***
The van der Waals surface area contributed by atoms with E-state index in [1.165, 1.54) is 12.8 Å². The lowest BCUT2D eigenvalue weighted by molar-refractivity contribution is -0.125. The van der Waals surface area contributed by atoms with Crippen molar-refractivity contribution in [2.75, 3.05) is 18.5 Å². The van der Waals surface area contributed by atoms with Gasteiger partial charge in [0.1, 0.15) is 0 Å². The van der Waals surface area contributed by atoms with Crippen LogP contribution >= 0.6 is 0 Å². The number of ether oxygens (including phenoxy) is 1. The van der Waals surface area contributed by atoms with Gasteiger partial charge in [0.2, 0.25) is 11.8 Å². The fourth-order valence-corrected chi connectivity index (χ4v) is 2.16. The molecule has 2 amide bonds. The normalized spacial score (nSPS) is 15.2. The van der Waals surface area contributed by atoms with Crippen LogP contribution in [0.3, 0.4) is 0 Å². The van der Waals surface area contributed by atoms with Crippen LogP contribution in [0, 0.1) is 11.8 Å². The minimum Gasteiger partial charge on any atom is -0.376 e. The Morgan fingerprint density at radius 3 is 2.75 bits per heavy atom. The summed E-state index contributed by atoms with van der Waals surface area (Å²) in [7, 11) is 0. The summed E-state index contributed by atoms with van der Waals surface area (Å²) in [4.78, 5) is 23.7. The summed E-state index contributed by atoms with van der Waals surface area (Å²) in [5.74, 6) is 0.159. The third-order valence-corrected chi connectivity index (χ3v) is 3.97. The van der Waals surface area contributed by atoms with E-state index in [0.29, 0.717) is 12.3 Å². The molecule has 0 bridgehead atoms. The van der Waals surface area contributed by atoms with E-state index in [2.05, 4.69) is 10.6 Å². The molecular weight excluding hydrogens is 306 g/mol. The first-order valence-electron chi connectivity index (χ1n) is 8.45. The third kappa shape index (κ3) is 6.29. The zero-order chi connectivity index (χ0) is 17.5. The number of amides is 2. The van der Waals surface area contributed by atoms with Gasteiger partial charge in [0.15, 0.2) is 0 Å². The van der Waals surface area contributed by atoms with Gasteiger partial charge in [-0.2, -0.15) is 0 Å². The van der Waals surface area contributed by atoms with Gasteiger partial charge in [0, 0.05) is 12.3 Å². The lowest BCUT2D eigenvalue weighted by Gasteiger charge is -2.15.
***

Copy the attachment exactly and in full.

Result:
The van der Waals surface area contributed by atoms with E-state index in [1.165, 1.54) is 12.8 Å². The lowest BCUT2D eigenvalue weighted by molar-refractivity contribution is -0.125. The van der Waals surface area contributed by atoms with Crippen molar-refractivity contribution in [2.75, 3.05) is 18.5 Å². The van der Waals surface area contributed by atoms with Gasteiger partial charge in [0.1, 0.15) is 0 Å². The van der Waals surface area contributed by atoms with Crippen LogP contribution >= 0.6 is 0 Å². The number of ether oxygens (including phenoxy) is 1. The van der Waals surface area contributed by atoms with Gasteiger partial charge in [0.2, 0.25) is 11.8 Å². The fourth-order valence-corrected chi connectivity index (χ4v) is 2.16. The molecule has 2 amide bonds. The normalized spacial score (nSPS) is 15.2. The van der Waals surface area contributed by atoms with Crippen LogP contribution in [0.3, 0.4) is 0 Å². The van der Waals surface area contributed by atoms with Crippen LogP contribution in [0, 0.1) is 11.8 Å². The minimum Gasteiger partial charge on any atom is -0.376 e. The Morgan fingerprint density at radius 3 is 2.75 bits per heavy atom. The summed E-state index contributed by atoms with van der Waals surface area (Å²) in [7, 11) is 0. The summed E-state index contributed by atoms with van der Waals surface area (Å²) in [4.78, 5) is 23.7. The summed E-state index contributed by atoms with van der Waals surface area (Å²) in [5.74, 6) is 0.159. The third-order valence-corrected chi connectivity index (χ3v) is 3.97. The van der Waals surface area contributed by atoms with E-state index in [0.29, 0.717) is 12.3 Å². The molecule has 0 bridgehead atoms. The van der Waals surface area contributed by atoms with E-state index in [2.05, 4.69) is 10.6 Å². The molecular weight excluding hydrogens is 306 g/mol. The first-order valence-electron chi connectivity index (χ1n) is 8.45. The third kappa shape index (κ3) is 6.29. The zero-order chi connectivity index (χ0) is 17.5. The number of amides is 2. The van der Waals surface area contributed by atoms with Gasteiger partial charge in [0.15, 0.2) is 0 Å². The van der Waals surface area contributed by atoms with Gasteiger partial charge in [-0.2, -0.15) is 0 Å². The van der Waals surface area contributed by atoms with Gasteiger partial charge in [0, 0.05) is 12.3 Å². The lowest BCUT2D eigenvalue weighted by Gasteiger charge is -2.15.